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Friday, March 25, 2011

Lazy Cream Bundt Cake

Generally, cake isn't exciting.  Frosting, yes.  Cake, no.  You know why I think that?  Because most of the cake I've had in my life has come from a box.  I totally think that cake mixes have their place.  There is something comforting about their odd lightness and fluffiness.  But, generally, for me, that's not really what I want from a cake.  I want something a little denser, and definitely more interesting.  That's my personal preference.

This is an extremely easy cake to make, especially if you are first-timer and a little nervous.  The main trick with this one is just to be sure to grease and flour the pan really well, or it'll stick.  Plus, someone you know has a Bundt pan you can borrow, and so you don't have to buy your own.

Lazy Cream Bundt Cake
from The Spiced Life

3 c. flour
1 tbsp. baking powder
1/2 tsp. salt
6 large eggs, room temperature (just set them out at the beginning of prep time and they'll be fine by the time you need them)
2 3/4 c. sugar
4 tbsp. vanilla or 1 tbsp. vanilla plus 1 tsp. lemon or orange zest (I totally forgot about the vanilla.  So my cake just tastes like cream.  I'm not really complaining.)
2 c. heavy cream (the package might say "whipping cream"), room temperature (again, just let it sit on the counter a bit)

Preheat oven to 350 degrees.  Grease and flour a 12-cup Bundt pan.

Mix the flour, salt and baking powder together in a bowl and set aside.

Beat the eggs and sugar together in a mixer on medium speed for about 5 minutes or so.  The batter will start to thicken up a little and turn a lovely pale yellow color.  While mixing, slowly pour in 1/3 of the cream, followed by 1/3 of the flour mixture, stopping to scrape the sides of the bowl after the flour addition.  Do that two more times and then beat the whole thing for a minute on medium to combine well.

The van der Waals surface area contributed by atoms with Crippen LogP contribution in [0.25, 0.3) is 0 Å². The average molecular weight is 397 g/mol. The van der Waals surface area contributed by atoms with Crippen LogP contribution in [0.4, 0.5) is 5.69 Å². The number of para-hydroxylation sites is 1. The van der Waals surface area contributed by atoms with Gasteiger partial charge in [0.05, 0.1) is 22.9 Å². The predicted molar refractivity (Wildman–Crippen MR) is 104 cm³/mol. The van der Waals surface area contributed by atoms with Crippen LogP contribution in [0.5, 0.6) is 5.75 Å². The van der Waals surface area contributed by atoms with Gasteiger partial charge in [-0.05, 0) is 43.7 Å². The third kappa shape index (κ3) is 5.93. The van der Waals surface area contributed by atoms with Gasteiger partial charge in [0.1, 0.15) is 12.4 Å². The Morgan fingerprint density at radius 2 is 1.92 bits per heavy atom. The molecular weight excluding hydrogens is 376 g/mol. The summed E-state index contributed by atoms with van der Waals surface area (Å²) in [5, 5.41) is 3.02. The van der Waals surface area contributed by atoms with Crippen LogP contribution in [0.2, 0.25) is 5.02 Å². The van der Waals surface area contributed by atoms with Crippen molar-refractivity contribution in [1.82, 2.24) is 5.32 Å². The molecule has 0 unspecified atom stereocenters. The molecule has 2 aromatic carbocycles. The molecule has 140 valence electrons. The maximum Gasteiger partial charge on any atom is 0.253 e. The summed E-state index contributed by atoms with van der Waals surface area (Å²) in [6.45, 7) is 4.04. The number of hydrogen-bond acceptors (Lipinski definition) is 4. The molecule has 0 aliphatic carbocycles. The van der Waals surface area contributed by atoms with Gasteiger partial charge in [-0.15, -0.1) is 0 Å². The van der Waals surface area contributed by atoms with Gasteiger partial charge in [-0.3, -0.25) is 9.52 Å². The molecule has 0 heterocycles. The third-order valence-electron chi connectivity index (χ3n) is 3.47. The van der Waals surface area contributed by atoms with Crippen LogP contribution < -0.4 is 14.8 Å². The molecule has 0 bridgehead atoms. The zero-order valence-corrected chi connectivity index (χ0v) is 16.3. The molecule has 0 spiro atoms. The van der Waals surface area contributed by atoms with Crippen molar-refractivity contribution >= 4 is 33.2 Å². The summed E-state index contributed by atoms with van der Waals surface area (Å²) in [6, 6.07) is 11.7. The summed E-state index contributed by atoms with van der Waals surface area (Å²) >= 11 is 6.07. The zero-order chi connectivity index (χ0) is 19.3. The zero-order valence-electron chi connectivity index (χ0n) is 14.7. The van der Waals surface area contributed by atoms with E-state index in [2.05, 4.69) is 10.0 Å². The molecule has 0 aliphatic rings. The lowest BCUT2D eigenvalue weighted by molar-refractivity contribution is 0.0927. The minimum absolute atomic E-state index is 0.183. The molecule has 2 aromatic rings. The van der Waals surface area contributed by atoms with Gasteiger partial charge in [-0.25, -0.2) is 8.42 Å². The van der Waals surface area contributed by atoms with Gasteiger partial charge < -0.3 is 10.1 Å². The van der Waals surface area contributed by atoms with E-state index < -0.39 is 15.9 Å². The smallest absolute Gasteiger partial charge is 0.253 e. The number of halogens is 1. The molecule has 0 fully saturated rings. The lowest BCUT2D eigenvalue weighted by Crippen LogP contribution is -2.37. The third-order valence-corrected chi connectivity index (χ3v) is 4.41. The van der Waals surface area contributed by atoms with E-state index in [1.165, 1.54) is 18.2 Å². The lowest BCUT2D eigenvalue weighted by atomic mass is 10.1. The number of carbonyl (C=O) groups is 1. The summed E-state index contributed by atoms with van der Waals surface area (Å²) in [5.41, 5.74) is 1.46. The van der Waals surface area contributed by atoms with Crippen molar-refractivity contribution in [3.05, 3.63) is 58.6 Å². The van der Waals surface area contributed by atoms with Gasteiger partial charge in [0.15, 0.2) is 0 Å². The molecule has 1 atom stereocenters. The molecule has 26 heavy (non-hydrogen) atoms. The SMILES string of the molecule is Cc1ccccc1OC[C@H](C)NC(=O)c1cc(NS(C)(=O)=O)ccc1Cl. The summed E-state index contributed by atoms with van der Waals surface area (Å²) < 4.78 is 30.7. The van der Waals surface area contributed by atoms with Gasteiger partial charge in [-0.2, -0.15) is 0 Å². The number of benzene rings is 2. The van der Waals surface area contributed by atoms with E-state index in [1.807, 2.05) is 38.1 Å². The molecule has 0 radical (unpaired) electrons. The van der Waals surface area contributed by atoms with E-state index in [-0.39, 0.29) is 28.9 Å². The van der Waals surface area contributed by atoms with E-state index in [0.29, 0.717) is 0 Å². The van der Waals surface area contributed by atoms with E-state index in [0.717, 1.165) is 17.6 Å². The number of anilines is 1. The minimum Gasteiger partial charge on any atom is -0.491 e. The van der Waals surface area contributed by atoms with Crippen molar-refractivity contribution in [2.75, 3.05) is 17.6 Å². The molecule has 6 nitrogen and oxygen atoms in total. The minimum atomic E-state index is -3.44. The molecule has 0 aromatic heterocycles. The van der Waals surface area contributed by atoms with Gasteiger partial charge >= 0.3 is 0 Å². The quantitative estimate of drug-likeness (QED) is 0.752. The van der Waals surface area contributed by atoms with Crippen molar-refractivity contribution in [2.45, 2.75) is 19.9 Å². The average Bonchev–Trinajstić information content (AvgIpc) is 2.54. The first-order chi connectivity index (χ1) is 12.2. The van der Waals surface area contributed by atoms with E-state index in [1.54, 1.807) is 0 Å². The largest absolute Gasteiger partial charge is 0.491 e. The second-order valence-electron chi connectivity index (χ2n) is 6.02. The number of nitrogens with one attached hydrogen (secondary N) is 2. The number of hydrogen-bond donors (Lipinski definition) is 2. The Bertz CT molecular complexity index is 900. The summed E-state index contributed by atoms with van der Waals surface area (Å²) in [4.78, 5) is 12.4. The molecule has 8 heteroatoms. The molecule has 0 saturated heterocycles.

You can't really tell, but I promise this is yellow.

Scrape the batter into the pan.  Bake one hour, checking at 45 minutes to see if it's getting too brown.  If so, tent some foil over the top.  Mine was fine, so I just baked it the whole hour with no foil.

Ready to go in the oven.

When the cake is done, it'll start to pull away a little from the sides of the pan.  It'll be puffy and beautiful (it will deflate some after you take it out).

It's done!  You can see how much it rose and how it's pulling away from the sides.

Let it cool for 15 minutes on a wire rack, then invert it onto the rack and slowly (and wiggly) remove the pan.  Let it cool completely.  Then eat it!

Don't tell the raw egg police, but we actually argued over
who got to lick the bowl.  Super tasty.

I'm linking up with Sweets for Saturday here.  Check it out for more tasty treats.


  1. A tip I picked up from a caterer years ago: use sugar, not flour, to dust your pan. Then you can serve it pretty without frosting, and it doesn't have that white powdery look to it. :) This cake sounds really good. Not low calorie, but you can't have everything, can you?

    Oh, and I must tell you, I made your taco soup the other night. It's my variation, since I didn't have two cans of tomatoes, and I added beef broth, AND I didn't have ranch mix so I made some... anyway, the kid verdict was that it was the BEST taco soup ever! Better than MY recipe, even! Just thought you'd want to know. Thanks for sharing!

  2. Ooooh, thanks for the sugar tip! That's good to know! Because I will be making this again. Even though there was no chocolate.

  3. I haven't done the pork chops yet. Saving them for a visit from my folks in a couple of weeks. I'll let you know how it goes!

  4. Mmm, I bet that cream makes for one fabulously moist and delicious cake. I have a sweet treat linky party going on at my blog and I'd like to invite you to stop by and link your cake up.


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